fn (r Repo) find_by_id(id int) ?T {
	table_name := T.name // in this example getting the name of the type gives us the table name
	return r.db.query_one('select * from $table_name where id = ?', id)
}

db := new_db()
users_repo := new_repo(db)
posts_repo := new_repo(db)
user := users_repo.find_by_id(1)?
post := posts_repo.find_by_id(1)?
// Having built-in JSON support is nice, but V also allows you to create efficient serializers for anything:
// TODO: not implemented yet
fn decode(data string) T {
	mut result := T{}
	for field in T.fields {
		if field.typ == 'string' {
			result.$field = get_string(data, field.name)
		} else if field.typ == 'int' {
			result.$field = get_int(data, field.name)
		}
	}
	return result
}

// generates to:
fn decode_User(data string) User {
	mut result := User{}
	result.name = get_string(data, 'name')
	result.age = get_int(data, 'age')
	return result
}
You can return a value after recovering a function by using named result parameters.
package main

import "fmt"

func main() {
	fmt.Println("Returned:", MyFunc())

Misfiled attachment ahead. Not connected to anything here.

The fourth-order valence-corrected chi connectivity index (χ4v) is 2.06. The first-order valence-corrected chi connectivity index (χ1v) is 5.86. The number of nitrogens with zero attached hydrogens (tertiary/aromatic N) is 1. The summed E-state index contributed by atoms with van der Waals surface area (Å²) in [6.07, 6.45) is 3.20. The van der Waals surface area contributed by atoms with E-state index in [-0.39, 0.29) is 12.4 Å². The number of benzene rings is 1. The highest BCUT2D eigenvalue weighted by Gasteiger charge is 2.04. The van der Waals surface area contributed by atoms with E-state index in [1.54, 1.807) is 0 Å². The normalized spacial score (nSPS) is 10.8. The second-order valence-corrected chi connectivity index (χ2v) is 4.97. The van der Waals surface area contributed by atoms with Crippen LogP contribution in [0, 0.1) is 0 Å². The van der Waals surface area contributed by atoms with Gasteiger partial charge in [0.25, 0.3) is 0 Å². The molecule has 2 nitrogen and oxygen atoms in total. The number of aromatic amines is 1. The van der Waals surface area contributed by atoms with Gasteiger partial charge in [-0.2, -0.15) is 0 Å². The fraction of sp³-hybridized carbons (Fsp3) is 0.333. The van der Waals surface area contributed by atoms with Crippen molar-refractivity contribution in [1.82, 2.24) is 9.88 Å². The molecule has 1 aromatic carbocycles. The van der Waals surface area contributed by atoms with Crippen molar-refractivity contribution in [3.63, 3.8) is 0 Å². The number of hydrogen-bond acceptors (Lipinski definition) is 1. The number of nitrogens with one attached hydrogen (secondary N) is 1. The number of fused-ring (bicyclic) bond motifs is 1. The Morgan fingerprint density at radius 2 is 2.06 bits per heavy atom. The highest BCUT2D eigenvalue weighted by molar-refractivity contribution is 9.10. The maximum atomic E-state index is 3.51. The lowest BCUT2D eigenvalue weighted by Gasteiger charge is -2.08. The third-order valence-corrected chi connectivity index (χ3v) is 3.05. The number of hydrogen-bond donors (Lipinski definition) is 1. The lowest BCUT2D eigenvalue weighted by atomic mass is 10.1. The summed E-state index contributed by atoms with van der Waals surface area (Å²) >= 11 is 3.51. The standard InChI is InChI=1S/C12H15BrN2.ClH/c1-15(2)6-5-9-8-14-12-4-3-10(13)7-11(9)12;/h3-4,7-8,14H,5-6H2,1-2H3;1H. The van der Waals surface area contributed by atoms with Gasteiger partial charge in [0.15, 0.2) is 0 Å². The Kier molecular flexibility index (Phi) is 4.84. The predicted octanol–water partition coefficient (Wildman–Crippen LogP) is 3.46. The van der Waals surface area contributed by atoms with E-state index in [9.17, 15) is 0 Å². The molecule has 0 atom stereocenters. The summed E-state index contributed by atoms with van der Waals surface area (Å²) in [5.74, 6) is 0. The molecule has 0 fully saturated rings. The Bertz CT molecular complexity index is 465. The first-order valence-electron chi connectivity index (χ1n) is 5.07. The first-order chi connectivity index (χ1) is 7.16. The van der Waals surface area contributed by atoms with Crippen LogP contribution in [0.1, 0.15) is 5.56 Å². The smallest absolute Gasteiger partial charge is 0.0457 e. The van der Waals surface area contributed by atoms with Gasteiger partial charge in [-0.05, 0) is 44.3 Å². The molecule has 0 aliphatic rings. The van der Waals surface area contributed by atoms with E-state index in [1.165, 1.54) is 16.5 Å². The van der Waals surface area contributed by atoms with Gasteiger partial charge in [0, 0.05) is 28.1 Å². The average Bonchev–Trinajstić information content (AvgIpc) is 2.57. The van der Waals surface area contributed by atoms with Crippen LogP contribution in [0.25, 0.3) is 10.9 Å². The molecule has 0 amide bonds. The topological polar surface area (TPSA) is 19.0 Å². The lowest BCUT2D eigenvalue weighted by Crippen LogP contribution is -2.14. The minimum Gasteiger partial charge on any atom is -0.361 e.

}

func MyFunc() (ret string) {
	defer func() {
		if r := recover(); r != nil {
			ret = fmt.Sprintf("was panic, recovered value: %v", r)
		}
	}()
	panic("test")
	return "Normal Return Value"
}
/*
Up to (Go 1.13), Go has only 25 keywords:
break     default      func    interface  select
case      defer        go      map        struct
chan      else         goto    package    switch
const     fallthrough  if      range      type
continue  for          import  return     var
*/
// Operator overloading goes against V's philosophy of simplicity and predictability.
// But since scientific and graphical applications are among V's domains, operator overloading is very important to have in order to improve readability:
// a.add(b).add(c.mul(d)) is a lot less readable than a + b + c * d.

// To improve safety and maintainability, operator overloading has several limitations:

// - It's only possible to overload +, -, *, / operators.
// - Calling other functions inside operator functions is not allowed.
// - Operator functions can't modify their arguments.
// - Both arguments must have the same type (just like with all operators in V).

struct Vec {
	x int
	y int
}

fn (a Vec) str() string {
	return '{$a.x, $a.y}'
}

fn (a Vec) + (b Vec) Vec {
	return Vec {
		a.x + b.x,
		a.y + b.y
	}
}

fn (a Vec) - (b Vec) Vec {
	return Vec {
		a.x - b.x,
		a.y - b.y
	}
}

fn main() {
	a := Vec{2, 3}
	b := Vec{4, 5}
	println(a + b) // "{6, 8}" 
	println(a - b) // "{-2, -2}"